Focusing on the unique legal issues nonprofits face, so you can focus on mission.

 
Most people do not going into nonprofit work because they want to be experts on all the regulations and legal requirements that affect nonprofit organizations. However, most people do want to make sure that their donors, funders, members, and other stakeholders understand that they are going to be good stewards of their organization's assets. In order to be a good steward, you have to be able to comply with the various requirements imposed by regulators like the Internal Revenue Service and the Minnesota Attorney General's Office, as well as following good business practices.  Contact me to talk about how I can help you with that.
 
 

Emily Robertson, Non Profit Attorney Biography

Emily began working in the nonprofit sector during college, and has not strayed far from it since.  She believes that the nonprofit sector plays an indispensible role in giving a voice to underserved communities.  The combined experience of working both within the nonprofit community and as an advisor to nonprofits has provided her with the ability to understand both the culture within the organization and the particular demands that nonprofits face on a daily basis.  By focusing her entire practice on the nonprofit community, she is able to better advise organizations on the unique issues that affect the sector.   

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Practice Areas

  • Incorporation and initial start-up issues
  • Application for federal tax exempt status
  • Ongoing advice regarding federal tax compliance
  • Compliance around lobbying, advocacy, and political activities
  • Fiscal sponsorship
  • Donor Advised Funds
  • Charitable solicitation regulation
  • Governance and best practices
  • Contract drafting and review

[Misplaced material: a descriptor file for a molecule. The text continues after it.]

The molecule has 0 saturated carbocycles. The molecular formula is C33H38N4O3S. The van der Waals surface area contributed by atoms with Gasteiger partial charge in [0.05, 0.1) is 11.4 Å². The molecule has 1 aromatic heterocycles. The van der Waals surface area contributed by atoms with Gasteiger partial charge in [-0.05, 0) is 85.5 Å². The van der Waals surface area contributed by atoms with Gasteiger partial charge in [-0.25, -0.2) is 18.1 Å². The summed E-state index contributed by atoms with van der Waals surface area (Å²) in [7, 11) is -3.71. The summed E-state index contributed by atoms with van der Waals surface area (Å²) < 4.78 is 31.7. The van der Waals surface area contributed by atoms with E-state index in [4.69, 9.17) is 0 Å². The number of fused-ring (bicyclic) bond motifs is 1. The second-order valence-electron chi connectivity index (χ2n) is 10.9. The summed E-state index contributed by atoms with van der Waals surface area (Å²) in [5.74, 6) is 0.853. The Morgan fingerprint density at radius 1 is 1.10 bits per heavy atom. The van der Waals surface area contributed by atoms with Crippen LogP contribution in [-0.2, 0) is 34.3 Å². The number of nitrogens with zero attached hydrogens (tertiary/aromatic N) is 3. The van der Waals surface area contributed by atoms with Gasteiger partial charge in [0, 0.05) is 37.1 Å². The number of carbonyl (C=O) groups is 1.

• Mergers and Dissolutions
  • Operational and governance policies
  • Sales tax and property tax exemption issues

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Latest blog post...

New tool for increased transparency!

The Center for Public Integrity has come out with an amazing new search tool that enables anyone that is interested to better understand how money flows in the nonprofit sector.  The tool is in part intended to combat the lack of transparency that exists around funding for "dark money" organizations involved in the political process.  However, I think it is also a great tool for donors, potential employees and volunteers, and other interested parties to better (and definitely more efficiently) understand more about who funds any organization.  Plug in your favorite organizations and see what you find!

The data in the search function does not cover everything -- according to the Center for Public Integrity, they have about 850,000 990s downloaded and in the system from about 250,000 organizations.  However, this is a great beginning to enabling more information gathering without having to download and review the 990s yourself.  This is an example of the type of information mining that we thought would come out of the requirement that the IRS release 990 data in machine readable and searchable formatting

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